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Deconstruction of Robert Frost's The Road Not Taken - Essay Example

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Name Instructor Class 8 May 2013 The Road Truly Taken in Frost’s “The Road Not Taken” Hallmark cards and graduation speeches have taken Robert Frost’s “The Road Not Taken” in its literal positive tone. They interpret the poem as an account of American autonomy, where people can make their own decisions and have the independence to pursue their dreams…
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Deconstruction of Robert Frosts The Road Not Taken
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"Deconstruction of Robert Frost's The Road Not Taken"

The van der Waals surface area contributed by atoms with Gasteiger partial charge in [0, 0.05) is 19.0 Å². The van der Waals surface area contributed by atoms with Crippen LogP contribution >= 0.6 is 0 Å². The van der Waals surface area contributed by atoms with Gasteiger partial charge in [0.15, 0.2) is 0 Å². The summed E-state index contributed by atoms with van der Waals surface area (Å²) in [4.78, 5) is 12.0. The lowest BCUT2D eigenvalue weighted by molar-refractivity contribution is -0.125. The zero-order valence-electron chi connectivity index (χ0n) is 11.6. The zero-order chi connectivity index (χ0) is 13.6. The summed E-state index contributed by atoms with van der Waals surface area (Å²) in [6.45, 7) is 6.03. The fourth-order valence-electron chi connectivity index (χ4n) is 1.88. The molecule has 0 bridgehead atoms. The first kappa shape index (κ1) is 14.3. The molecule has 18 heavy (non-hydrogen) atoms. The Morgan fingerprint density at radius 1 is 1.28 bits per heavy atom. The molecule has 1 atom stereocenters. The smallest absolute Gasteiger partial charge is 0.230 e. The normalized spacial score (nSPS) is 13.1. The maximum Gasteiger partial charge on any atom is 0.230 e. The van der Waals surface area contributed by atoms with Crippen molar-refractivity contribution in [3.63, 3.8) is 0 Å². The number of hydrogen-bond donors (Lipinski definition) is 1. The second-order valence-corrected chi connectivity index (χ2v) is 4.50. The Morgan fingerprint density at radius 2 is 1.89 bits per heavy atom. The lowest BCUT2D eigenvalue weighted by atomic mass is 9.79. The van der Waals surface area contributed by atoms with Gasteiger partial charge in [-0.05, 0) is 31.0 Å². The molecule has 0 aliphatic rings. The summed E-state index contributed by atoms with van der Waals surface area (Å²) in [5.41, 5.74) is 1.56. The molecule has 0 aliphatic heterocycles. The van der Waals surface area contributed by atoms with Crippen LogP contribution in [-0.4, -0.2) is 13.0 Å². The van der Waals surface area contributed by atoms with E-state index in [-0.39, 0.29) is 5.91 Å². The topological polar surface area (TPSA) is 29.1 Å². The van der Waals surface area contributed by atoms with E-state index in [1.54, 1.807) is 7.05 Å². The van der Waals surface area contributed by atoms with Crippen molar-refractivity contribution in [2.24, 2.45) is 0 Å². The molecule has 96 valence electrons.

Download file to see previous pages The road truly taken is the most popular one, not the road less taken, because people have no autonomy. They cannot choose the road they want, when they grow up living that only one road is acceptable, the masculine road to severe individualism, rationalism, and domination of the American Dream. The masculine speaker pursues the rough road of individualism. Individualism follows the ideals of independence. The speaker of the poem observes the two roads: “TWO roads diverged in a yellow wood,/And sorry I could not travel both” (Frost 1-2). The word “I” indicates the individualistic voice, wherein he is sorry that he cannot travel both, which means he will make the decision on his own. He does not consider other people or consequences because he thinks that he can do everything on his own. Moreover, individualism emphasizes individual reflection. The speaker thinks about his decision: “And be one traveler, long I stood/And looked down one as far as I could” (Frost 3-4). He stood on his own, and this is not only individualism because he is alone, but because he thinks for his own interests. He looks as far as he can, but he does so using his own thoughts and ideas. He appears to be focused on his own interests only. Furthermore, the speaker sees the undergrowth depicts the masculine-feminine binary. He says: “To where it bent in the undergrowth” (Frost 5). The undergrowth or bushes stand for women, through symbolizing fertility because of its ability to give life through food, but it is described as “undergrowth,” inferior to other kinds of plants. The speaker’s individualism leads him to seeing the road in one way, instead of multiple ways. He does not open himself to the possibility that the undergrowth is more than what it appears to be, that it is in its development, or maybe even developed, but undeveloped to the eyes of the dominant group. Individualism takes away people’s ability to see the strength of numbers, numbers of ideas and analyses. Aside from individualism, the speaker is masculine in that it emphasizes rationalism over emotions. Rationalism indicates finding the best way among all ways. The speaker describes one of the roads: “Then took the other, as just as fair,/And having perhaps the better claim” (Frost 6-7). The fair one is beautiful, so it is better to be walked on, but he chooses another side. But does he truly take the road less taken? He knows that the fair one is the better claim. It is what he wants to walk on, not the more difficult one. The word “Perhaps” does not show his reluctance for the easier road; it shows his hesitation for not taking the fairer road. Rationality emphasizes the better choice that gives the most rewards. The speaker depicts the beauty of this road: “Because it was grassy and wanted wear;/Though as for that the passing there/Had worn them really about the same” (Frost 8-10). The grass is inviting; it wants to be worn down. People are passing there, and it is the obvious choice with the least risks. Why would the speaker choose the other one, when people have passed one road and enjoyed it? It is irrational to not follow the road that the majority pursues. It is the best because it is the safest and most popular. Rationality judges this road as the winning road- the popular and convenient road of the American Dream. The rational speaker does not take the road les ...Download file to see next pagesRead More
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